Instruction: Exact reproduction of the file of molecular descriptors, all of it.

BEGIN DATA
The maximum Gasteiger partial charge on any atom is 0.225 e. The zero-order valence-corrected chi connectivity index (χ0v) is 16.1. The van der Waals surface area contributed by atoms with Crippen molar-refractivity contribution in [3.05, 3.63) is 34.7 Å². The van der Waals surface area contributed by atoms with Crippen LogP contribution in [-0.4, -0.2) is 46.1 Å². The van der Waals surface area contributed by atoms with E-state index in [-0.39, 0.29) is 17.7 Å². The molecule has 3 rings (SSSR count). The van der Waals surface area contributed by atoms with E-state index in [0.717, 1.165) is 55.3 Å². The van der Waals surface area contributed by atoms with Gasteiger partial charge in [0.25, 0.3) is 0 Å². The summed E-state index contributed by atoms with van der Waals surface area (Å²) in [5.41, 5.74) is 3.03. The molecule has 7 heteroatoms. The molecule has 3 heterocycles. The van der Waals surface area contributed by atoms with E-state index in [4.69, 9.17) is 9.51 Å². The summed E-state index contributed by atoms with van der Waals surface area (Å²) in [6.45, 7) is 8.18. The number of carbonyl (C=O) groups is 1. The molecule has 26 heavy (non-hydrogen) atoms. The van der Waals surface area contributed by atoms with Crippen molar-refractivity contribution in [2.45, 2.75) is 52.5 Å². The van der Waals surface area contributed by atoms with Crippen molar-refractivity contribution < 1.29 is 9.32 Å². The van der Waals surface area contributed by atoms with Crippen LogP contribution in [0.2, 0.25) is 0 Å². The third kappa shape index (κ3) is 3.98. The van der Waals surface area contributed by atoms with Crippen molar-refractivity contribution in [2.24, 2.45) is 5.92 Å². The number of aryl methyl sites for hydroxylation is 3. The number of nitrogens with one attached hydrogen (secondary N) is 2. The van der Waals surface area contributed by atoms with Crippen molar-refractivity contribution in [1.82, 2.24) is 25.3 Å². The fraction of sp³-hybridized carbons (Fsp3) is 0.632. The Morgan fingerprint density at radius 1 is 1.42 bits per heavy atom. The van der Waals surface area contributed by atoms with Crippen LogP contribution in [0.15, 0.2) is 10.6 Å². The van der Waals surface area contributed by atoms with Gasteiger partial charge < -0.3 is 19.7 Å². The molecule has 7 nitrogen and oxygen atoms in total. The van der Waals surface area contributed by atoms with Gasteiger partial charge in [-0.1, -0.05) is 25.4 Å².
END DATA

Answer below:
The maximum Gasteiger partial charge on any atom is 0.225 e. The zero-order valence-corrected chi connectivity index (χ0v) is 16.1. The van der Waals surface area contributed by atoms with Crippen molar-refractivity contribution in [3.05, 3.63) is 34.7 Å². The van der Waals surface area contributed by atoms with Crippen LogP contribution in [-0.4, -0.2) is 46.1 Å². The van der Waals surface area contributed by atoms with E-state index in [-0.39, 0.29) is 17.7 Å². The molecule has 3 rings (SSSR count). The van der Waals surface area contributed by atoms with E-state index in [0.717, 1.165) is 55.3 Å². The van der Waals surface area contributed by atoms with Gasteiger partial charge in [0.25, 0.3) is 0 Å². The summed E-state index contributed by atoms with van der Waals surface area (Å²) in [5.41, 5.74) is 3.03. The molecule has 7 heteroatoms. The molecule has 3 heterocycles. The van der Waals surface area contributed by atoms with E-state index in [4.69, 9.17) is 9.51 Å². The summed E-state index contributed by atoms with van der Waals surface area (Å²) in [6.45, 7) is 8.18. The number of carbonyl (C=O) groups is 1. The molecule has 26 heavy (non-hydrogen) atoms. The van der Waals surface area contributed by atoms with Crippen molar-refractivity contribution in [2.45, 2.75) is 52.5 Å². The van der Waals surface area contributed by atoms with Crippen molar-refractivity contribution < 1.29 is 9.32 Å². The van der Waals surface area contributed by atoms with Crippen LogP contribution in [0.2, 0.25) is 0 Å². The third kappa shape index (κ3) is 3.98. The van der Waals surface area contributed by atoms with Crippen molar-refractivity contribution in [2.24, 2.45) is 5.92 Å². The number of aryl methyl sites for hydroxylation is 3. The number of nitrogens with one attached hydrogen (secondary N) is 2. The van der Waals surface area contributed by atoms with Crippen molar-refractivity contribution in [1.82, 2.24) is 25.3 Å². The fraction of sp³-hybridized carbons (Fsp3) is 0.632. The Morgan fingerprint density at radius 1 is 1.42 bits per heavy atom. The van der Waals surface area contributed by atoms with Crippen LogP contribution in [0.15, 0.2) is 10.6 Å². The van der Waals surface area contributed by atoms with Gasteiger partial charge < -0.3 is 19.7 Å². The molecule has 7 nitrogen and oxygen atoms in total. The van der Waals surface area contributed by atoms with Gasteiger partial charge in [-0.1, -0.05) is 25.4 Å².